Overcoming Asymmetric Routing on Multi-Homed Servers
Let's now see the results of this technique play out during a real Web serving test. The test consists of transferring a 90KB file 20,000 times. The HTTP transactions are load-balanced across the server's two IP addresses, with an average of 40 connections being performed in parallel.
The ifconfig command reports on an interface's packet counters. Listing 2 shows the output of the ifconfig command after running the test on a vanilla Web server that does not employ the source-based routing approach.
Listing 2. Interface Counters with Destination-Based Routing
eth0 Link encap:Ethernet HWaddr 00:E1:AA:7C:51:2C inet addr:192.168.16.20 Bcast:192.168.16.255 Mask:255.255.255.0 UP BROADCAST RUNNING MULTICAST MTU:1500 Metric:1 RX packets:328008 errors:0 dropped:0 overruns:0 frame:0 TX packets:1341151 errors:0 dropped:0 overruns:0 carrier:0 collisions:0 txqueuelen:100 RX bytes:23963417 (22.8 Mb) TX bytes:1908125938 (1819.7 Mb) Interrupt:19 Base address:0xe400 Memory:dff80000-dffa0000 eth1 Link encap:Ethernet HWaddr 00:E1:AA:7C:51:2D inet addr:192.168.16.21 Bcast:192.168.16.255 Mask:255.255.255.0 UP BROADCAST RUNNING MULTICAST MTU:1500 Metric:1 RX packets:346430 errors:0 dropped:0 overruns:0 frame:0 TX packets:0 errors:0 dropped:0 overruns:0 carrier:0 collisions:0 txqueuelen:100 RX bytes:25250075 (24.0 Mb) TX bytes:0 (0.0 b) Interrupt:16 Base address:0xec00 Memory:dffa0000-dffc0000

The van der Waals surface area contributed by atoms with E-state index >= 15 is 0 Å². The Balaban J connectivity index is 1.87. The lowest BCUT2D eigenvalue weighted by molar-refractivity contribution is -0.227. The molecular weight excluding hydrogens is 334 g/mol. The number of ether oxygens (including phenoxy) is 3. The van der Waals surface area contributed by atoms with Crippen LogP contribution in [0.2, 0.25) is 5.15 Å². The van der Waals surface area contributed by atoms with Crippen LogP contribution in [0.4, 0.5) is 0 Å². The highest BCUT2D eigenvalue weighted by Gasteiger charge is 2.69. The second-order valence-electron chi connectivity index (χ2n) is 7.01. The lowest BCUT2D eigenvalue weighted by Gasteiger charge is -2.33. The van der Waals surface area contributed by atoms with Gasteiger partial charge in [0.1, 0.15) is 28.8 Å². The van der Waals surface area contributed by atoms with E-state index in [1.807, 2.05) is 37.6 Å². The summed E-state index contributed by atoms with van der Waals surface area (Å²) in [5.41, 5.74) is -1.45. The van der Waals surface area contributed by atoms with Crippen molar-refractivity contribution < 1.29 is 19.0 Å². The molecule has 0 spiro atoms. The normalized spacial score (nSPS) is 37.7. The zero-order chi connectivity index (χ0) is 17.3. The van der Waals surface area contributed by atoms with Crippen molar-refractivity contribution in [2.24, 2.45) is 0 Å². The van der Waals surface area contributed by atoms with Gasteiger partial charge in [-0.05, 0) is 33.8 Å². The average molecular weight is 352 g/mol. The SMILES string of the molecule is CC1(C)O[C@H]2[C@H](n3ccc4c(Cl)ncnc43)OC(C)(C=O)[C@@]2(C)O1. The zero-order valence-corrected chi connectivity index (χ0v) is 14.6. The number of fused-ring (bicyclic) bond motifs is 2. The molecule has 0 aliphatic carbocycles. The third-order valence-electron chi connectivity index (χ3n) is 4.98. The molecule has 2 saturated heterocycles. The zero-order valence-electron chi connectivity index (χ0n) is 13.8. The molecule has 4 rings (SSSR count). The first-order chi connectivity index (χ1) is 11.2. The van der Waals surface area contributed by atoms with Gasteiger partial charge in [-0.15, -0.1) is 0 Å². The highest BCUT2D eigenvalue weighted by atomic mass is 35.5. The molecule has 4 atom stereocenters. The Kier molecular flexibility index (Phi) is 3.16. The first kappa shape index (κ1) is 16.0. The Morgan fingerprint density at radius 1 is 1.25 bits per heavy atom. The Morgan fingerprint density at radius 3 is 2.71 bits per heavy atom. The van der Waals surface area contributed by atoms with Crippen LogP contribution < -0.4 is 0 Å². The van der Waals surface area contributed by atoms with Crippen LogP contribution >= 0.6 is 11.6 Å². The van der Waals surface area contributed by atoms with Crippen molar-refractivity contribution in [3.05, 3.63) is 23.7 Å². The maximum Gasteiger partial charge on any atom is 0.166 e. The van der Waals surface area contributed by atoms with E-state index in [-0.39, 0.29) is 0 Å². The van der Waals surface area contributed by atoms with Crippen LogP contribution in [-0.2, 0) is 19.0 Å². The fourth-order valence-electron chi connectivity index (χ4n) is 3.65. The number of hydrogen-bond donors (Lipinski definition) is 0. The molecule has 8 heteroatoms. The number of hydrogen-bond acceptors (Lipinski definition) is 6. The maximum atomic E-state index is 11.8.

The server's received traffic, which consists of HTTP requests and TCP acknowledgments for the HTTP responses, is well balanced at roughly 330,000 packets received by each interface. However, the transmission traffic has fallen prey to the asynchronous route problem: interface eth0 has transmitted 1.3 million packets where eth1 has not transmitted any.
Listing 3 contains the output of ifconfig after rebooting the server to clear the interface counters and employing the iproute2 strategy discussed in this article. The test then was run again in the same manner as above.
Listing 3. Interface Counters with Policy Based Routing
eth0 Link encap:Ethernet HWaddr 00:E1:AA:7C:51:2C inet addr:192.168.16.20 Bcast:192.168.16.255 Mask:255.255.255.0 UP BROADCAST RUNNING MULTICAST MTU:1500 Metric:1 RX packets:332371 errors:0 dropped:0 overruns:0 frame:0 TX packets:670341 errors:0 dropped:0 overruns:0 carrier:0 collisions:0 txqueuelen:100 RX bytes:24270910 (23.1 Mb) TX bytes:954045844 (909.8 Mb) Interrupt:19 Base address:0xe400 Memory:dff80000-dffa0000 eth1 Link encap:Ethernet HWaddr 00:E1:AA:7C:51:2D inet addr:192.168.16.21 Bcast:192.168.16.255 Mask:255.255.255.0 UP BROADCAST RUNNING MULTICAST MTU:1500 Metric:1 RX packets:334110 errors:0 dropped:0 overruns:0 frame:0 TX packets:670152 errors:0 dropped:0 overruns:0 carrier:0 collisions:0 txqueuelen:100 RX bytes:24387875 (23.2 Mb) TX bytes:954032082 (909.8 Mb) Interrupt:16 Base address:0xec00 Memory:dffa0000-dffc0000
The server's received traffic remains well balanced, but the transmission traffic now is equalized at 670,000 packets for each interface.
Source-based routing capabilities are common on high end networking gear, but they rarely are seen or utilized in server environments. Linux has excellent but poorly understood source-based routing support. The whole universe of advanced Linux routing and traffic shaping is well described at lartc.org.
Effects of Network Asymmetry on TCP Performance: www.eecs.berkeley.edu/IPRO/Summary/97abstracts/padmanab.1.html
Linux Advanced Routing and Traffic Control: www.lartc.org
Patrick McManus (email@example.com) works as a software engineer for Datapower Technology, near his home in Boston, Massachusetts. He currently is obsessed with reading a biography of each American president.
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